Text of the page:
When I first started using Twitter, I didn’t get it. I thought it was just Facebook status updates without the pictures and video (except that you can add those too). I didn’t understand why anyone would follow me. How would I meet anyone in this big empty room?
Okay, so I’m not an expert by any means, but what I get from Twitter—and hopefully give too—is a community. On Twitter, it’s easy to find a community built around whatever interests you, once you know the secret.
For writers who spend their “free” time holed up in front of a keyboard making up stories, Twitter is their water cooler. In fact, I’ve met quite a few people that I refer to as friends.
Yes. Because they’re the ones who cheer my successes and give me cyber hugs when things aren’t going well. They understand the challenges and joys of the writing life. We form connections online that may eventually turn into face-to-face friendships when we meet at conferences or workshops.
We help each other brainstorm and find resources. We recommend workshops and books.
And some of these people I never would have met through my RWA affiliations because they’re not romance writers.
So, wait a minute. What’s the secret? (Well, one of them anyway.)
Hash tags. That little # symbol on the three key. Twitter is nothing without them.
Whatever you’re into, there’s likely a group of people on Twitter talking about it, and the way they mark those tweets for others who want to find like-minded people is with a hash tag.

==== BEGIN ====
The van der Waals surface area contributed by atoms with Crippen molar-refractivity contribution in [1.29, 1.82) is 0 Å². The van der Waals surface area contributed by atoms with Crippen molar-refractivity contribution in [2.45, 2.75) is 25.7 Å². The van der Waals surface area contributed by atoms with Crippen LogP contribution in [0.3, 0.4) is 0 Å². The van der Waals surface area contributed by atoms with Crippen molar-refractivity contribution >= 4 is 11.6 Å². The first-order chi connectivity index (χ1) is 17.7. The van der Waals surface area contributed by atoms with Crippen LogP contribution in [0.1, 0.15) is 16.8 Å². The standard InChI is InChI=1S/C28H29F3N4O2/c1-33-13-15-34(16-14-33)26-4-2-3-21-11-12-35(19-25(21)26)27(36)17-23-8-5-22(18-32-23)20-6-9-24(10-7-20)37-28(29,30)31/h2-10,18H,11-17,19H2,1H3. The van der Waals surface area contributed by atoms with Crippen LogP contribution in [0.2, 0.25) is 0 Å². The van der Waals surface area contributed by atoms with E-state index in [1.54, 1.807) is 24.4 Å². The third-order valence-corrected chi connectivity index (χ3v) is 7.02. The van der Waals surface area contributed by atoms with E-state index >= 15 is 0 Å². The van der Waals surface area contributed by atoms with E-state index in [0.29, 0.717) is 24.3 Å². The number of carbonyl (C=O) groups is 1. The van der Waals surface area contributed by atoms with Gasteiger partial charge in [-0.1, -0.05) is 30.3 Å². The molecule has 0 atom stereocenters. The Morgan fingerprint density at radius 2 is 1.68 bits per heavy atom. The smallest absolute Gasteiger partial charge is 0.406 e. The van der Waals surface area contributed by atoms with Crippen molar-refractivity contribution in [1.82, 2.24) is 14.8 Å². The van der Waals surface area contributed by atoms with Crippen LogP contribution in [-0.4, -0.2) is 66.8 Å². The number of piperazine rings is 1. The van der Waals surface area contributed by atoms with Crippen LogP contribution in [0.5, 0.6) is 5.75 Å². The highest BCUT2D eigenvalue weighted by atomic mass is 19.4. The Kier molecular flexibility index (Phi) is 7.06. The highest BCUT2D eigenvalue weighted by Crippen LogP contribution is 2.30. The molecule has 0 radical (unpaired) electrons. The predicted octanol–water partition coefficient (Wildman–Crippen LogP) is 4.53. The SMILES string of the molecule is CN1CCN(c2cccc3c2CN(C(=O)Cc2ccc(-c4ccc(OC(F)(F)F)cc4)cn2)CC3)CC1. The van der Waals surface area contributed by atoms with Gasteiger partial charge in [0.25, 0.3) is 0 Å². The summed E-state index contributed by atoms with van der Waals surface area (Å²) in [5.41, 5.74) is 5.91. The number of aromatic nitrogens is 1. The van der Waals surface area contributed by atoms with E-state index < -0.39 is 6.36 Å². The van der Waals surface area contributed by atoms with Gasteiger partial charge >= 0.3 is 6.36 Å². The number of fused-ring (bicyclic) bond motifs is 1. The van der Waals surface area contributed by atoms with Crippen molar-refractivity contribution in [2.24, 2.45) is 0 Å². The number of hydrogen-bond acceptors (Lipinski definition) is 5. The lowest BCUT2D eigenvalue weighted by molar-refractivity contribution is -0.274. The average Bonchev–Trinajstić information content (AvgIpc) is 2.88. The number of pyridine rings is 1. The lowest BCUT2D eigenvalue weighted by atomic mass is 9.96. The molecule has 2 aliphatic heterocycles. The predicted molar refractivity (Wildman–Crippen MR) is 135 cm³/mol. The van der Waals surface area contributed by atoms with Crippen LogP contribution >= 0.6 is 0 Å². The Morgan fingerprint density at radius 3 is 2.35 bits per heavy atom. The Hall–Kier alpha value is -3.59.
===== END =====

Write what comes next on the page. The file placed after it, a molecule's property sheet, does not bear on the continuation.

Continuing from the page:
Interested in meeting writers? Try the #amwriting or #writing hash tag.
Organic gardening? #organicgardening
Scrivener? #scrivener (You knew I had to throw that in there, right?)
Want to find out what agents have to say? Sometimes they can be found answering questions at #askagent. Or sometimes they will mark a tweet with #pubtip.
Some of the hash tags like #FF or #FollowFriday are how others recommend people to follow. It’s also a way of acknowledging that someone is an important Twitter connection to you. #WW (Writer Wednesday) is like #FF for writers.
Some are just for fun, like #lesserbooks where people re-imagine famous book titles to something less than (e.g. The Mediocre Gatsby).
And sometimes people make up hash tags just to be funny. #lostmymind
Once you start following people and commenting on their tweets, some of them will follow you, respond to you. And then they’ll retweet something interesting and you’ll find a new person or hash tag to follow.
If you’re not on Twitter, why not give it a try? Yes, it takes time, but once you get the hang of it, and maybe pick up a helpful piece of software (like TweetDeck) to help you manage your lists, you can just check in periodically. It doesn’t have to be a huge time suck.
Go ahead. Follow me or tweet me and I’ll follow you back. I hope to see you there!